HOWTO: Paint Flames

white, yellow, orange, red paint pallet for painting fire

Sometimes you need to paint fire. The color light that fire throws out depends upon it’s temperature, generally ranging from white to red (we will ignore blue flames for the purposes of painting miniatures).  Here are a few items I’ve painted with Flame effects.

One technique is to start with the most red color, paint the entire fire area with that, and then paint smaller and smaller areas as you go down with oranges, yellows, and ending with white. This may allow some of the red to show through your other paints as you go down, depending upon their opacity.  I demonstrate that in this video:

However, when I painted the “fire shield” spell effect miniature, I went in the opposite direction (starting from the bottom at white and working my way up to red). Regardless of which direction you paint, you’ll mostly be waiting for each color to dry so you can begin the next layer/level. I suggest having a hair drier on hand to speed up the drying process, unless you like taking breaks.

3D printed flame shield model

I printed the fire shield on my Delta Mini FDM printer, which left a lot of PLA strands in place, so I hit it with a hot air gun to melt most of those before priming the entire model white.

model painted white

Then I started to paint each layer (light yellow, bright yellow, neon orange, orange, red) as I went up.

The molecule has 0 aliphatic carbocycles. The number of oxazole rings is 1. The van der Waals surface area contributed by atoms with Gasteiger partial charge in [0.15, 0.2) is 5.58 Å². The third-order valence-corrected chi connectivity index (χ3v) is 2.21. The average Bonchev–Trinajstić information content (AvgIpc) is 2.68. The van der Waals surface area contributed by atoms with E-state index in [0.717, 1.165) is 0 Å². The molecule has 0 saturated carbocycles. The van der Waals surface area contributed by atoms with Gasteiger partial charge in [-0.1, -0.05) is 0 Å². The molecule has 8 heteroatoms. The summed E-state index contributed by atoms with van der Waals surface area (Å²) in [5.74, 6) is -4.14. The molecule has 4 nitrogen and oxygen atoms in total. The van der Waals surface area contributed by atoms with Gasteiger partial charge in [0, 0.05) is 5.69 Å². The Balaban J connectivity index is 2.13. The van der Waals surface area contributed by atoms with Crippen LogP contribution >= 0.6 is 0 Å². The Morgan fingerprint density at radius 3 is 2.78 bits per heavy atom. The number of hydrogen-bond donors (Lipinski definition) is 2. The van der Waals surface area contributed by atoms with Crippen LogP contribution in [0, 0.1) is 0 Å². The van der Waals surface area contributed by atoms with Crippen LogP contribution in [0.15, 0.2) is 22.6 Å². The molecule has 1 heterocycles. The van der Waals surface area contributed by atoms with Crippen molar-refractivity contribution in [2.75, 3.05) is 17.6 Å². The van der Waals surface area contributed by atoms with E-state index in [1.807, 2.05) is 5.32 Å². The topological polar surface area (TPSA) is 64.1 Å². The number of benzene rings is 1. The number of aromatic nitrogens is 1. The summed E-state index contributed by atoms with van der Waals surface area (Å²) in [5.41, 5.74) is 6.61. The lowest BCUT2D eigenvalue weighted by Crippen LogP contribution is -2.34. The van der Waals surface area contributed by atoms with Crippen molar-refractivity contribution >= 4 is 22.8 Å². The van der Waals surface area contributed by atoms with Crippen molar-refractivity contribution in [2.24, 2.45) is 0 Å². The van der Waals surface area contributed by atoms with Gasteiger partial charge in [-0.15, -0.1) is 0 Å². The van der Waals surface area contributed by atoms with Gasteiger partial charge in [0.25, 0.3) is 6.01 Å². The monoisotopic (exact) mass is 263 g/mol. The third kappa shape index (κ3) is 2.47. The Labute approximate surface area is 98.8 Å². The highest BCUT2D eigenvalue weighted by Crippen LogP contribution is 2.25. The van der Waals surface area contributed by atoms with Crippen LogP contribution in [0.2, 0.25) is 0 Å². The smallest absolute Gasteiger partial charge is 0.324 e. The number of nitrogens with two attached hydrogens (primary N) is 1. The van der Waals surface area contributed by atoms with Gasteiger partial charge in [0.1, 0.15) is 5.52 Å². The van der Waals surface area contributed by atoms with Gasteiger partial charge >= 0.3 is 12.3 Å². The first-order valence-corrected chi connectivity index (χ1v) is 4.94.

When moving upwards, layer each color on top of the previous color, and paint enough extra space to have the next color layer upon the current color. It’s also important to NOT just paint rings of colors. Take advantage of the texture on the flame model to have each color go a little above and below it’s own “ring” to mix and blend the transitions between colors.
White thorugh red colors painted

In the image above, you can see how I used overbrushing to put dark orange on the high points in the lighter neon orange areas, and the neon orange also appears in the high points of the bright yellow areas. Keep in mind that different flames may be of different heights, so shorter flames will need to progress through the full gamut of colors more quickly than taller flames.

I like to drybrush a bit of the deepest red over the entire flame surface when I’m done, as well as use a glaze of dark red over the top red/orange area, and a thinned down version over the yellow/white areas when I finish things up. This adds a hint of red or pink to the entire flame area and ties things together.
Glazing medium with deep red and watered down red

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